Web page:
Light Skinned Writer Says Dark Black Women Are Harder To Befriend
What’s the problem with Black women? A light-skinned writer by the name of Kim Lute seems to have all the answers apparently. The writer recently wrote about her experiences being of the lighter complexion and tackles the politically incorrect conversation that it has in our nation.
Via HuffPo reports:
Welcome to the plight of the light African American woman navigating the “darker the berry the sweeter the juice” cosmos, where mere physical differences (fine hair to thicker locks and thin lips to billowy pouts) serve as the basis for generational division. Sadly, I recently learned that these divisive lines, created generations ago, remain frustratingly in place.
In all fairness, this “mulatto” (which technically I am not) has led a far easier life simply because I lack darkness. The unwritten rule is that the darkest women are the most burdened while lighter black women are, I suppose, damned to “house Negro problems” that equate to mere hiccups in days that are perpetually long with happiness, job promotions and our pick of viable suitors. Dark or light, black women are long overdue to finally own up to our deep-rooted resentment toward one another. No, I may not have lost out on a promotion, but when I walk into a room I am still deemed an “other.” It’s not clear to most to what extent I am unlike the majority, but it’s enough to ensure my piece of the American pie is unfairly smaller than non-blacks.
Allow me to join an already uncomfortable conversation. I’m going out of my cotton-picking mind trying to convince my darker sisters that I’m not their competitor, and that loving who I am, and what I look like, isn’t a condemnation of darker women. If I’ve made great strides in my career it is because I’ve faltered, failed and tried again, ad nauseam. But is also because society finds me less threatening. I do not believe I’m prettier than any other woman, and know that my finest qualities have nothing to do with my “funny-colored eyes” or “fine hair.” I’m saddened that we have imposed a self-defeating value system based mainly on our exterior differences. And contrary to certain beliefs, I too have experienced the most blatant racists insults, perhaps more so than others because I’m a writer who targets her subjects indiscriminately. Don’t let this “light, damn near white” complexion fool you.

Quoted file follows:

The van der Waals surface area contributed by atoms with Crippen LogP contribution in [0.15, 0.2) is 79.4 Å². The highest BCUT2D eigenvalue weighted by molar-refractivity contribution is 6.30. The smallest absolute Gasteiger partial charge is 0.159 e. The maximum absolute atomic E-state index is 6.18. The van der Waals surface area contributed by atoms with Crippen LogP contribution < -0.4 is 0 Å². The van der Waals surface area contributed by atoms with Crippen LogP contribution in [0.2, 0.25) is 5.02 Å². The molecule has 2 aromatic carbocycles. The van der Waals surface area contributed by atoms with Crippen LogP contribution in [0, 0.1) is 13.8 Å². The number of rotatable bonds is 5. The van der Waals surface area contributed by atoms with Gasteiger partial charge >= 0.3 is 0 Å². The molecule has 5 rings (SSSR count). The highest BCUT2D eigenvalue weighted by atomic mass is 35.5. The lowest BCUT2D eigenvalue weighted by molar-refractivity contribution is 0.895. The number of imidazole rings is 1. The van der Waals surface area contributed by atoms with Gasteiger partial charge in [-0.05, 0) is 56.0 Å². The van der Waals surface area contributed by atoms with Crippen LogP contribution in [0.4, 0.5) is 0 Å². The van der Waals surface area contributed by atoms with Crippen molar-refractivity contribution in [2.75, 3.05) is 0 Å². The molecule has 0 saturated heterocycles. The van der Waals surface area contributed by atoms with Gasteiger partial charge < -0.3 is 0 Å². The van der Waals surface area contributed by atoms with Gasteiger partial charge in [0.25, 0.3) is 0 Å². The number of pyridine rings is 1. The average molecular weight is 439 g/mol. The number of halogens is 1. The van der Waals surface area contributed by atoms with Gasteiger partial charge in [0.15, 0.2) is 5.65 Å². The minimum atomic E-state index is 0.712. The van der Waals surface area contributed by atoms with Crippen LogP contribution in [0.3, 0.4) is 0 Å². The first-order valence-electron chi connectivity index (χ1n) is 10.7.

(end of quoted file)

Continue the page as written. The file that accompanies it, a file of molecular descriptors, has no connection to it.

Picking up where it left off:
Kim goes onto detail her experiences in Atlanta and claims that she has an easier time befriending white women because Black women tend to be more negative towards one another…
As a journalist, author and the designated “light girl” in my coterie, I’m frankly “Fanny Lou-Hamer tired” of the nitpicking among black women. Since moving to Atlanta in the millennia, I’ve befriended mostly white women. Why? The unvarnished truth lies somewhere between my own emotional hang-ups and the fact that most of the darker black women I’ve met are competitive, strident, pushy and critical of my decisions. As such, it’s been easier to socialize with those women who value my friendship without stipulations and constant backtalk. Thus, my friendships with white women are neat, unfettered and based solely on our likes and dislikes. And instead of forcing my friendship on black women who want nothing to do with me, I’ve allowed my other relationships to develop organically even if it meant there was a glaring absence of color that would cause my ancestral foremothers to spin in their unmarked graves.
So why is it so hard for some black women (myself very much included) to foster and gain positive long-term friendships with each other? The initial response would be petty jealousy, arrogance and confrontational behavior, systemic roadblocks that were put in place long before this generation was born. The whole truth, I suspect, harkens back to slavery, in which blacks as a whole were forcibly pitted against one another; no group more so than black women. Lighter mothers, daughters and sisters were given an unfair, unjust and amoral advantage over so-called jezebels, mammies and jigaboos which fostered disheartening prejudices that continue to stain and cripple our modern day relationships.
You can read Kim’s entire piece HERE and share your thoughts on her piece below in our comments section.